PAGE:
Wasting Opportunities

Eric Lis

If you live in a medieval sort of setting, where the average person knows very little about disease, the scariest thing in the world is probably sudden, unexplained weight loss.

Let's say you're a farmer in a D&D or Pathfinder-like setting. We don't often think about it, but farmers actually have to know quite a lot of medicine for their daily lives. A farmer has to have a fair understanding of the birth process, for example, if only as regards to pigs and horses. A farmer probably learns quite a lot about managing cuts and simple wounds, and quite probably knows a thing or two about frostbite and sunstroke. A family that's survived as farmers for a couple of generations almost certainly knows a thing or three about nutrition, and what foods need to be eaten to stave off weakness and muscle loss. Obviously, your uneducated peasant farmer won't know much about interlukins and proteases, but heck, I've worked as a physician for years and I almost never need to have that sort of knowledge.

The thing is, the farmer's knowledge is mostly what we might call "clinical," in the sense that his or her knowledge is based on overt symptoms and things they can see or possibly pick up on a straightforward physical exam. A trained healer or a dedicated wise-woman or something might have more sophisticated examination tools or even something along the lines of laboratory testing (healers have used urine testing for diabetes, for example, for over two thousand years, but it wasn't a test we'd want to perform today). The farmer, and most people who dealt directly with the sick and injured, had to rely on readily observed clinical signs, and one of the most frightening was almost certainly weight loss.

The thing that makes weight loss tricky is that it can be a sign of quite a number of diseases, and to a medieval healer, quite a number of them would be lethal. Cancer comes most readily to my mind. We don't know much about the exact rates of most cancers in the pre-industrial world. A lot of the cancers that are common today were presumably rare through much of history, either because they appear to be linked to chemical exposure or else they predominantly appear in older age. That said, numerous cancers were known to even the earliest healers; the Greeks, Persians, and Chinese all recognized and documented diseases of abnormal tissue proliferation leading to loss of function. Of course, they couldn't perform a biopsy of the liver the way we do, so it would likely have been hard for them to tell a liver cancer from a pancreatic cancer, but they would have observed the classic signs: change in stool colour, abdominal pain and swelling, and most obvious, a sudden unexplained weight loss. Similarly, any number of different infections would likely present with pain, possibly redness, probably fever, and sudden unexplained weight loss. A fever abdominal swelling alone wouldn't been anywhere near as scary, because a lot of the causes of those conditions we either treatable or (usually) non-lethal, but any cause of major weight loss was a potential death sentence. Weight loss would also have been extraordinarily scary because anybody could see it. Not everyone would recognize jaundice or petechia, but a family would be able to see that someone was wasting away from week to week.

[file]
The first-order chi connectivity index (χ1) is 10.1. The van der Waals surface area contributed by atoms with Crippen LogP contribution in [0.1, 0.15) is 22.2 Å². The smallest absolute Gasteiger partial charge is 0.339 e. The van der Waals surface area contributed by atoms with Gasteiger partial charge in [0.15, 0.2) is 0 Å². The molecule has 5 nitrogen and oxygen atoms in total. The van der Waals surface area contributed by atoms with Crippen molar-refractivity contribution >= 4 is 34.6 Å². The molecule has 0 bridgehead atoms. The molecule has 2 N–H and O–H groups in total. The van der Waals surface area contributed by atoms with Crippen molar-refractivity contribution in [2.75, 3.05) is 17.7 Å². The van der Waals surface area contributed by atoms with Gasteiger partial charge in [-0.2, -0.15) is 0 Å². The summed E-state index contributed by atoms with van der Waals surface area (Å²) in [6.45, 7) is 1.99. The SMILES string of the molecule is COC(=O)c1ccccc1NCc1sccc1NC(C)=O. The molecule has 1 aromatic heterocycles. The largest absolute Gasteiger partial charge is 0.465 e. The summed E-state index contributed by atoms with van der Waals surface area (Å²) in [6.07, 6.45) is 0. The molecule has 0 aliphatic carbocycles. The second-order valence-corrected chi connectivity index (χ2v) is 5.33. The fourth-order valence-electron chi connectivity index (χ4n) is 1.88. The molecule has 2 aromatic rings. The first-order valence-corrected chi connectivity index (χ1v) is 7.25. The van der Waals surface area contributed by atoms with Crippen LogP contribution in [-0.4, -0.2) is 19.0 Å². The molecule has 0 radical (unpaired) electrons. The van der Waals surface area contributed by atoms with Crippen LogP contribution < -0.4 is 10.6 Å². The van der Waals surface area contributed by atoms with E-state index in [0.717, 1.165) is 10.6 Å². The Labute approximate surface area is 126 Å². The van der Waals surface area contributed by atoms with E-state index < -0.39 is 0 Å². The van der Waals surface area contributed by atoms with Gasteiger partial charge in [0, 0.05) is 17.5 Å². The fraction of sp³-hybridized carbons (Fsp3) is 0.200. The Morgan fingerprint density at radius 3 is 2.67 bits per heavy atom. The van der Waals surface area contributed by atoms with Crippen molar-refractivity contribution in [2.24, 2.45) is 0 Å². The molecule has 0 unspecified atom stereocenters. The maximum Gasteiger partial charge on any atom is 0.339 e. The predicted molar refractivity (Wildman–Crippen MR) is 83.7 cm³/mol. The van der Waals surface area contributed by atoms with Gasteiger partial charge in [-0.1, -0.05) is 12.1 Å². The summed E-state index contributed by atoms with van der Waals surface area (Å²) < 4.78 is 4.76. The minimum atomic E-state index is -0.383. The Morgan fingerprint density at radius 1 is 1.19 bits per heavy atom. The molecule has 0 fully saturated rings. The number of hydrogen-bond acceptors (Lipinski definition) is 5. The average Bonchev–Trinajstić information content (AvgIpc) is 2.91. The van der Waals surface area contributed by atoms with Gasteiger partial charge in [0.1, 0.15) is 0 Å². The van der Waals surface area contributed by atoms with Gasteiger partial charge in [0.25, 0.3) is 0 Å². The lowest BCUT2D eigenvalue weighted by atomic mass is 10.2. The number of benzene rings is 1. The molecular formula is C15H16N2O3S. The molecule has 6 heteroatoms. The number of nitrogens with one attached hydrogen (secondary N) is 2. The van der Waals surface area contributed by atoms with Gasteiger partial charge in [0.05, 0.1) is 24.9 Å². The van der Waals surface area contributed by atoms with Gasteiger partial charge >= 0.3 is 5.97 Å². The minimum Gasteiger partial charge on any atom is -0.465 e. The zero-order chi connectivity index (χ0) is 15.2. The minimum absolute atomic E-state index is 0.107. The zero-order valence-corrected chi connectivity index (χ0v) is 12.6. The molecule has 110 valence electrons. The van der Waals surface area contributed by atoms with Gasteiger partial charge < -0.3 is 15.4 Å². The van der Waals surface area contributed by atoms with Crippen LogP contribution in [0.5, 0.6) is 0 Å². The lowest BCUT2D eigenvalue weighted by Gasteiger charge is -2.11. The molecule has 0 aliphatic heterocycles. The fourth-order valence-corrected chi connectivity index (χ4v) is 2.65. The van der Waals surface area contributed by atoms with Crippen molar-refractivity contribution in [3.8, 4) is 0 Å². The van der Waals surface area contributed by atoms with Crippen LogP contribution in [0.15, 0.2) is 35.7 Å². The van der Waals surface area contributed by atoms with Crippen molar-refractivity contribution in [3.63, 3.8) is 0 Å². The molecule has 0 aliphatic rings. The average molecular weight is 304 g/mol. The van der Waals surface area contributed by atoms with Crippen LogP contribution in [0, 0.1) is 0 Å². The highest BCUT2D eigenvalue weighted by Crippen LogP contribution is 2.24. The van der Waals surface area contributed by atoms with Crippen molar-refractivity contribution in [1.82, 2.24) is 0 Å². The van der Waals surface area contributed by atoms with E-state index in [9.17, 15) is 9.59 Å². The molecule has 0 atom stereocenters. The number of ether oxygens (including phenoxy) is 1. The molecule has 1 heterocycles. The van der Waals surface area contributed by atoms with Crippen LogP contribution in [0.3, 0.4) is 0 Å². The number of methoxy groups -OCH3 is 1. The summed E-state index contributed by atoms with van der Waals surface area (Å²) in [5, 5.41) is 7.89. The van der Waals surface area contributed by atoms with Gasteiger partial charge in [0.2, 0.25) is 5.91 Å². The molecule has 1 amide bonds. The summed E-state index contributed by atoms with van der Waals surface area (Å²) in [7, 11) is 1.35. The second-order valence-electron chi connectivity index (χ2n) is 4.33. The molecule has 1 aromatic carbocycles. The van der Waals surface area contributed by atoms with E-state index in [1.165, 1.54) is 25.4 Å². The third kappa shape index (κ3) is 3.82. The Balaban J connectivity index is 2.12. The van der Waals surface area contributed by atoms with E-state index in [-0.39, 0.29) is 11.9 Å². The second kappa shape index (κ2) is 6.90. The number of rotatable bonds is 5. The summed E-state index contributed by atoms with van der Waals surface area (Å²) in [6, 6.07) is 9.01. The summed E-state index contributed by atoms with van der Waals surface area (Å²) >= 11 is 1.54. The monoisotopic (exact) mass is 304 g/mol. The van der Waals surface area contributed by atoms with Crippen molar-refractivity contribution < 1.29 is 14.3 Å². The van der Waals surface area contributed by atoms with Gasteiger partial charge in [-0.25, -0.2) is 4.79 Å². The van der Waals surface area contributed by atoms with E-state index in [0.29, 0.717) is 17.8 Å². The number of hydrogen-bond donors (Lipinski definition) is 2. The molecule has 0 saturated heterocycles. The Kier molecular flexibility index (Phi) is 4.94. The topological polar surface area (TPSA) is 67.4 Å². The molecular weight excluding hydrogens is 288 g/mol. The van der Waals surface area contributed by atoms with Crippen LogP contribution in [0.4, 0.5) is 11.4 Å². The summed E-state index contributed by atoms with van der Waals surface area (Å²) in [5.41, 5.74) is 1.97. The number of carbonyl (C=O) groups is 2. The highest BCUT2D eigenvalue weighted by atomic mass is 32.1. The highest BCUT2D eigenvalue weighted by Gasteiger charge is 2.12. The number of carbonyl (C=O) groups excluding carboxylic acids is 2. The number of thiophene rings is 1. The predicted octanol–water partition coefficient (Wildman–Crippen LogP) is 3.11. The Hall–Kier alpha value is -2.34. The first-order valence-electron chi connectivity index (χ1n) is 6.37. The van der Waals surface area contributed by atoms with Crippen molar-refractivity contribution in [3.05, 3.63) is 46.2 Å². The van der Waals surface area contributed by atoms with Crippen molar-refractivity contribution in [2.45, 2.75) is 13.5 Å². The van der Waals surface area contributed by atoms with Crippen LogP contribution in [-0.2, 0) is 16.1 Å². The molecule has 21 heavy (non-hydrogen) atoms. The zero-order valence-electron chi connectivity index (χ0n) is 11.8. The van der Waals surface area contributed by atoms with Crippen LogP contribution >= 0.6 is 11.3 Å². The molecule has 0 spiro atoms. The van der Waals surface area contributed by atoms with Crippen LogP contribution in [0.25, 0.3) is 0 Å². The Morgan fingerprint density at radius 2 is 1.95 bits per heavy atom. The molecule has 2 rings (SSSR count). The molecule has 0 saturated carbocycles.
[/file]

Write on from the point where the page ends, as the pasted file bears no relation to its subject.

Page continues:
Weight loss is a symptom that's easily integrated into a campaign. It's simple to illustrate, evocative to describe, and it doesn't take much education to recognize it as a sign of ill health. The royal court is anxious because the king looks too small for his robes. The favorite bartender, previously built like an oak tree, is noted to have skin sagging. A child lacks the energy to run, and his cheekbones are prominent and give him the look of a skeleton. A tiny bit of description will go a long way, and can really work to leave players shaken because they can imagine it all too vividly. It sounds real, and it hits home. It can be used to hint to the players that there's an immediate problem, or more subtly, can foreshadow the loss of an important NPC. It evokes empathy, and whether the cause is a cancer or a curse, it can make players care about finding a solution... and if the players can't find an easy solution, they may become willing to explore more unorthodox treatments.

As with any such situation, of course, graphic depictions of illness should be used with caution, as they can hit a bit too close to home. A player with a sick parent (or sick child) might find the scene a bit too realistic for their liking.

Four years ago, Dr. Eris Lis, M.D., began writing a series of brilliant and informative posts on RPGs through the eyes of a medical professional, and this is the one that appeared here on May 11, 2013. Lis is a physician, gamer, and author of the Skirmisher Publishing LLC OGL sourcebook Insults & Injuries, which is also available for the Pathfinder RPG system